The 2009 release of State of Aloha film marked the 50th Anniversary of Hawai’i Statehood and the 2019 educational release marks the 60th, and hopefully will encourage further discussion upon topics that are still relevant to Hawaiʻi’s future. Largely anchored by personal narratives, the motivating paths toward statehood are illuminated as well as the legacy left behind. Interviewees cover a representative span of the population in Hawaiʻi, including people from the political, cultural, business, academia communities as well as the person next door.
From the overthrow of Queen Liliʻuokalani and the annexation of Hawaiʻi to Statehood in 1959, the documentary highlights topics of the research that include a range of issues and historical events. Areas explored include immigration, the Massie case, WWII, the 442, and Japanese Internment, ILWU and the “threat” of Communist takeover, pursuit of parity, and the democratic revolution, in which a group at the bottom of the social/political/economic hierarchy rose to a prominent political/economic position through the electoral process, a rare step in international history. The current dialogue and controversy about the legitimacy and future of Hawaiʻi’s state status are addressed, culminating to the Question– What is the next step for Hawaiʻi?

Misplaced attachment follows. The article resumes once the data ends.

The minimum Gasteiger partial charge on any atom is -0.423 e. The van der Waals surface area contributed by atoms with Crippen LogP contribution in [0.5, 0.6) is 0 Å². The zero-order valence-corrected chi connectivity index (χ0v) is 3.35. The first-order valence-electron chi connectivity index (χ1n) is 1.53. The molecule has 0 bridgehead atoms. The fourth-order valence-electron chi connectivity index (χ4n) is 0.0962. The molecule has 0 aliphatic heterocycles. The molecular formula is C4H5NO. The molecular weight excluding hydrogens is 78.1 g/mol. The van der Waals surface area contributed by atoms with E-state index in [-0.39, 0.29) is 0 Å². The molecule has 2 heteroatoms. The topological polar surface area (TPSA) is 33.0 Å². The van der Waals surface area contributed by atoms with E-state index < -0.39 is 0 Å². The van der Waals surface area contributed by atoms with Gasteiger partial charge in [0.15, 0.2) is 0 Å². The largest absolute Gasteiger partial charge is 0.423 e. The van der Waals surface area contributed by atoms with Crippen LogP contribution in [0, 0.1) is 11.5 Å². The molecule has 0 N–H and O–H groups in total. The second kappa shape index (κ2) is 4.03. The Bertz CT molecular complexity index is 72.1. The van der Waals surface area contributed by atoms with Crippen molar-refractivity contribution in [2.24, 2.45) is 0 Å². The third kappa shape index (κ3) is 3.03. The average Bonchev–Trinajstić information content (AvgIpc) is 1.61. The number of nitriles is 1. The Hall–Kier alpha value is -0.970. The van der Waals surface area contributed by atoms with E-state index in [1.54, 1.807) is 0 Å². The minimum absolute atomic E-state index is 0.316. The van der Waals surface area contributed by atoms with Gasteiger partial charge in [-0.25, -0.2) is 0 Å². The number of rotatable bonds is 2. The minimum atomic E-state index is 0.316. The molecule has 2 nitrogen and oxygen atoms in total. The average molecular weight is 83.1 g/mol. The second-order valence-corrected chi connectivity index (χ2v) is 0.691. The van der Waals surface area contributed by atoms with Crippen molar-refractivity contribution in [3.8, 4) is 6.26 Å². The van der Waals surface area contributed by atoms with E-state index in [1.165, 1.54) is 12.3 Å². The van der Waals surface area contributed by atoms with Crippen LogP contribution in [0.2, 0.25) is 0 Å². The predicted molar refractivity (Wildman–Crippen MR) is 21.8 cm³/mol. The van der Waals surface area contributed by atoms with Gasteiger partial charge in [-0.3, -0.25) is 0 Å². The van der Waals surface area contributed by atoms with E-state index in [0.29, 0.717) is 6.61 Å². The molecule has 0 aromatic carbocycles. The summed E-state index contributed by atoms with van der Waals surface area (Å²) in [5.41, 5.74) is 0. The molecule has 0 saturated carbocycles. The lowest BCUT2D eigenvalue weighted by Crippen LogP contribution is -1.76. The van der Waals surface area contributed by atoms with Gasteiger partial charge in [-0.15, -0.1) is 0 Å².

From the Filmmaker
From 2004-2010, professionals, faculty, and students have worked on an Academy for Creative Media, University of Hawaiʻi at Mānoa research project on the topic of Hawaiʻi Statehood, which culminated in the production of the feature-length documentary, State of Aloha. Research delved into diverse areas of Hawaiian and international history that led to Hawaiʻi Statehood as well as to current topics of importance—Hawaiʻi’s viability and issues of interconnectedness with the U.S. mainland, federal government, and discussions of self-governance and sustainability.
I hope that this film can be a starting point of discussion, of generating dialogue within the community, as a call to action for each person to consider what the priorities are that need to be actively cared for in Hawaiʻi, and to be motivated to act to ensure them.
—Producer and Director Anne Misawa
HiHumanities is so pleased to be sharing a Community Discussion Guide and a Curriculum & Educator’s Guide curated by the producers of this important word. We hope you’ll take advantage of these resources in conjunction with the film. In 2009, State of Aloha raised issues and questions that continue to resonate with our community today, particularly in light of the COVID-19 Pandemic, which has brought into stark relief the ways in which our islands are both vulnerable and breathtakingly resilient.
You can also see the list of credits, which list the names of all everyone who worked so hard on this film.